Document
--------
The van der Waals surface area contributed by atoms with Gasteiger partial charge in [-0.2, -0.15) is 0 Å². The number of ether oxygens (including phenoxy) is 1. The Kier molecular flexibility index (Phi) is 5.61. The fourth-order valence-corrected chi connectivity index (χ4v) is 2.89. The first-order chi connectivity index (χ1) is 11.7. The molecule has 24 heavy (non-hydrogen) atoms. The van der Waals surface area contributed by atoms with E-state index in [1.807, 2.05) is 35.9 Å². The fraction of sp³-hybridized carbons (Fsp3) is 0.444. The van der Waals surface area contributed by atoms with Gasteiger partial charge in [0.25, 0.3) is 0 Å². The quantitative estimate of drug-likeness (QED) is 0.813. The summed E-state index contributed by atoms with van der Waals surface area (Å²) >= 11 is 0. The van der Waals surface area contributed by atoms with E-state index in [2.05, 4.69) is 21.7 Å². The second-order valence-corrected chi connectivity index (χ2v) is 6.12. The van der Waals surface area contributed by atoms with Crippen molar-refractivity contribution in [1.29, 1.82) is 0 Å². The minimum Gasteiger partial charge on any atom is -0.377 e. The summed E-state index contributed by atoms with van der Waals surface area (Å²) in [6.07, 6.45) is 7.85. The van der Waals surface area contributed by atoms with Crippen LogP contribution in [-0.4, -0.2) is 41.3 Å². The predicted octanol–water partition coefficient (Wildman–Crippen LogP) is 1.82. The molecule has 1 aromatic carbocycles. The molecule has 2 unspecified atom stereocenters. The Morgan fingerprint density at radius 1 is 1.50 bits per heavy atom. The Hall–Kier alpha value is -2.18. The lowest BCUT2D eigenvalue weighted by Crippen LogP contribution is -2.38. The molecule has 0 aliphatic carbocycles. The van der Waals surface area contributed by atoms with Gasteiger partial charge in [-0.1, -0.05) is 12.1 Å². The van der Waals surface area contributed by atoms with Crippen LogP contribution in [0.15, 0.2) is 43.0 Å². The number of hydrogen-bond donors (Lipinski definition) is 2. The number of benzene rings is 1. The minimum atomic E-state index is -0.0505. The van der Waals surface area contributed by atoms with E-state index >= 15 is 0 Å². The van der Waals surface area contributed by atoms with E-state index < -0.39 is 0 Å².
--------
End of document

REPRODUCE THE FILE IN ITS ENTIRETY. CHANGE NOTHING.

The van der Waals surface area contributed by atoms with Gasteiger partial charge in [-0.2, -0.15) is 0 Å². The number of ether oxygens (including phenoxy) is 1. The Kier molecular flexibility index (Phi) is 5.61. The fourth-order valence-corrected chi connectivity index (χ4v) is 2.89. The first-order chi connectivity index (χ1) is 11.7. The molecule has 24 heavy (non-hydrogen) atoms. The van der Waals surface area contributed by atoms with E-state index in [1.807, 2.05) is 35.9 Å². The fraction of sp³-hybridized carbons (Fsp3) is 0.444. The van der Waals surface area contributed by atoms with Gasteiger partial charge in [0.25, 0.3) is 0 Å². The quantitative estimate of drug-likeness (QED) is 0.813. The summed E-state index contributed by atoms with van der Waals surface area (Å²) >= 11 is 0. The van der Waals surface area contributed by atoms with E-state index in [2.05, 4.69) is 21.7 Å². The second-order valence-corrected chi connectivity index (χ2v) is 6.12. The van der Waals surface area contributed by atoms with Crippen molar-refractivity contribution in [1.29, 1.82) is 0 Å². The minimum Gasteiger partial charge on any atom is -0.377 e. The summed E-state index contributed by atoms with van der Waals surface area (Å²) in [6.07, 6.45) is 7.85. The van der Waals surface area contributed by atoms with Crippen LogP contribution in [-0.4, -0.2) is 41.3 Å². The predicted octanol–water partition coefficient (Wildman–Crippen LogP) is 1.82. The molecule has 1 aromatic carbocycles. The molecule has 2 unspecified atom stereocenters. The Morgan fingerprint density at radius 1 is 1.50 bits per heavy atom. The Hall–Kier alpha value is -2.18. The lowest BCUT2D eigenvalue weighted by Crippen LogP contribution is -2.38. The molecule has 0 aliphatic carbocycles. The van der Waals surface area contributed by atoms with Gasteiger partial charge in [-0.1, -0.05) is 12.1 Å². The van der Waals surface area contributed by atoms with Crippen LogP contribution in [0.15, 0.2) is 43.0 Å². The number of hydrogen-bond donors (Lipinski definition) is 2. The number of benzene rings is 1. The minimum atomic E-state index is -0.0505. The van der Waals surface area contributed by atoms with E-state index >= 15 is 0 Å². The van der Waals surface area contributed by atoms with E-state index < -0.39 is 0 Å².